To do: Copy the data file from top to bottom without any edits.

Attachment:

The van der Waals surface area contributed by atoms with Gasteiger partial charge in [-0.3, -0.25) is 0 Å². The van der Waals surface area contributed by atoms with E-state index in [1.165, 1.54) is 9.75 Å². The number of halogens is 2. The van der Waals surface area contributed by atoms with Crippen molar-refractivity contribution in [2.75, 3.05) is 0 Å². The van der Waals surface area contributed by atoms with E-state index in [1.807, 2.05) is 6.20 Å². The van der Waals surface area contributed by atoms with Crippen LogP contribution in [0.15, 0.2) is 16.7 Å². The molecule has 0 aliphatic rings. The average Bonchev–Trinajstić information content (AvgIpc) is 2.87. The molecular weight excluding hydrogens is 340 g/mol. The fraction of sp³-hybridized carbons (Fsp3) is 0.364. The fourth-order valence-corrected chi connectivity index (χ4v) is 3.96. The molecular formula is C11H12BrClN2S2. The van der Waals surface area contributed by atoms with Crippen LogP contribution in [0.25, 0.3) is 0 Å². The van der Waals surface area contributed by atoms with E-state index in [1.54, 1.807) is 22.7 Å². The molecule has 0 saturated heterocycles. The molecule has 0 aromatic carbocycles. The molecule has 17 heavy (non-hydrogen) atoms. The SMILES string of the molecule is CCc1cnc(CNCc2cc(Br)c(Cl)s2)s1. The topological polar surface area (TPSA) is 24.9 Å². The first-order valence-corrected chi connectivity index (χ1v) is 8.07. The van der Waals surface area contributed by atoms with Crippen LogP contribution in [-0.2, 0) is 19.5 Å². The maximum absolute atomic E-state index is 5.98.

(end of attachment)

The van der Waals surface area contributed by atoms with Gasteiger partial charge in [-0.3, -0.25) is 0 Å². The van der Waals surface area contributed by atoms with E-state index in [1.165, 1.54) is 9.75 Å². The number of halogens is 2. The van der Waals surface area contributed by atoms with Crippen molar-refractivity contribution in [2.75, 3.05) is 0 Å². The van der Waals surface area contributed by atoms with E-state index in [1.807, 2.05) is 6.20 Å². The van der Waals surface area contributed by atoms with Crippen LogP contribution in [0.15, 0.2) is 16.7 Å². The molecule has 0 aliphatic rings. The average Bonchev–Trinajstić information content (AvgIpc) is 2.87. The molecular weight excluding hydrogens is 340 g/mol. The fraction of sp³-hybridized carbons (Fsp3) is 0.364. The fourth-order valence-corrected chi connectivity index (χ4v) is 3.96. The molecular formula is C11H12BrClN2S2. The van der Waals surface area contributed by atoms with Crippen LogP contribution in [0.25, 0.3) is 0 Å². The van der Waals surface area contributed by atoms with E-state index in [1.54, 1.807) is 22.7 Å². The molecule has 0 saturated heterocycles. The molecule has 0 aromatic carbocycles. The molecule has 17 heavy (non-hydrogen) atoms. The SMILES string of the molecule is CCc1cnc(CNCc2cc(Br)c(Cl)s2)s1. The topological polar surface area (TPSA) is 24.9 Å². The first-order valence-corrected chi connectivity index (χ1v) is 8.07. The van der Waals surface area contributed by atoms with Crippen LogP contribution in [-0.2, 0) is 19.5 Å². The maximum absolute atomic E-state index is 5.98.